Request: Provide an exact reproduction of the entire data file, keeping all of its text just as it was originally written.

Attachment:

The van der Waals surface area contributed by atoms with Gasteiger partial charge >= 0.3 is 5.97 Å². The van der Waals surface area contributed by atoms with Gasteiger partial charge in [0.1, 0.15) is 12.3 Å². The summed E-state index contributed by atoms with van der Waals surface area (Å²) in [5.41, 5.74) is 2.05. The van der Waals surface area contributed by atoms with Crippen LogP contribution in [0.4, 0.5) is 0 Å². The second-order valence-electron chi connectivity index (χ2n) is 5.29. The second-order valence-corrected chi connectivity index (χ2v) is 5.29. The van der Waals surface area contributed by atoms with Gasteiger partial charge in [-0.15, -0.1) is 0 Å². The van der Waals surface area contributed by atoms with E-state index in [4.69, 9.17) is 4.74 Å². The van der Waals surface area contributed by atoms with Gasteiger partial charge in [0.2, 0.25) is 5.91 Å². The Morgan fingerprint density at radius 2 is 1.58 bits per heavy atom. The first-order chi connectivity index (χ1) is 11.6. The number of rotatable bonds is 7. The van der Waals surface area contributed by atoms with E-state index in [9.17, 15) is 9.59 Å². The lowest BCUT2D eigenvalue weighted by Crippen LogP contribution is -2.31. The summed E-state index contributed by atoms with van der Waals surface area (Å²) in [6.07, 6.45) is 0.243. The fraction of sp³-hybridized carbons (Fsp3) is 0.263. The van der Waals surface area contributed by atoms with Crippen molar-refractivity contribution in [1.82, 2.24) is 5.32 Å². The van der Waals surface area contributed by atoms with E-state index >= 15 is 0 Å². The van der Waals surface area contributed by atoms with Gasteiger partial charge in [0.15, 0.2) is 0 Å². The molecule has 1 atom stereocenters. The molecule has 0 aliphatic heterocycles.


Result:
The van der Waals surface area contributed by atoms with Gasteiger partial charge >= 0.3 is 5.97 Å². The van der Waals surface area contributed by atoms with Gasteiger partial charge in [0.1, 0.15) is 12.3 Å². The summed E-state index contributed by atoms with van der Waals surface area (Å²) in [5.41, 5.74) is 2.05. The van der Waals surface area contributed by atoms with Crippen LogP contribution in [0.4, 0.5) is 0 Å². The second-order valence-electron chi connectivity index (χ2n) is 5.29. The second-order valence-corrected chi connectivity index (χ2v) is 5.29. The van der Waals surface area contributed by atoms with Gasteiger partial charge in [-0.15, -0.1) is 0 Å². The van der Waals surface area contributed by atoms with E-state index in [4.69, 9.17) is 4.74 Å². The van der Waals surface area contributed by atoms with Gasteiger partial charge in [0.2, 0.25) is 5.91 Å². The Morgan fingerprint density at radius 2 is 1.58 bits per heavy atom. The first-order chi connectivity index (χ1) is 11.6. The number of rotatable bonds is 7. The van der Waals surface area contributed by atoms with E-state index in [9.17, 15) is 9.59 Å². The lowest BCUT2D eigenvalue weighted by Crippen LogP contribution is -2.31. The summed E-state index contributed by atoms with van der Waals surface area (Å²) in [6.07, 6.45) is 0.243. The fraction of sp³-hybridized carbons (Fsp3) is 0.263. The van der Waals surface area contributed by atoms with Crippen molar-refractivity contribution in [1.82, 2.24) is 5.32 Å². The van der Waals surface area contributed by atoms with E-state index >= 15 is 0 Å². The van der Waals surface area contributed by atoms with Gasteiger partial charge in [0.15, 0.2) is 0 Å². The molecule has 1 atom stereocenters. The molecule has 0 aliphatic heterocycles.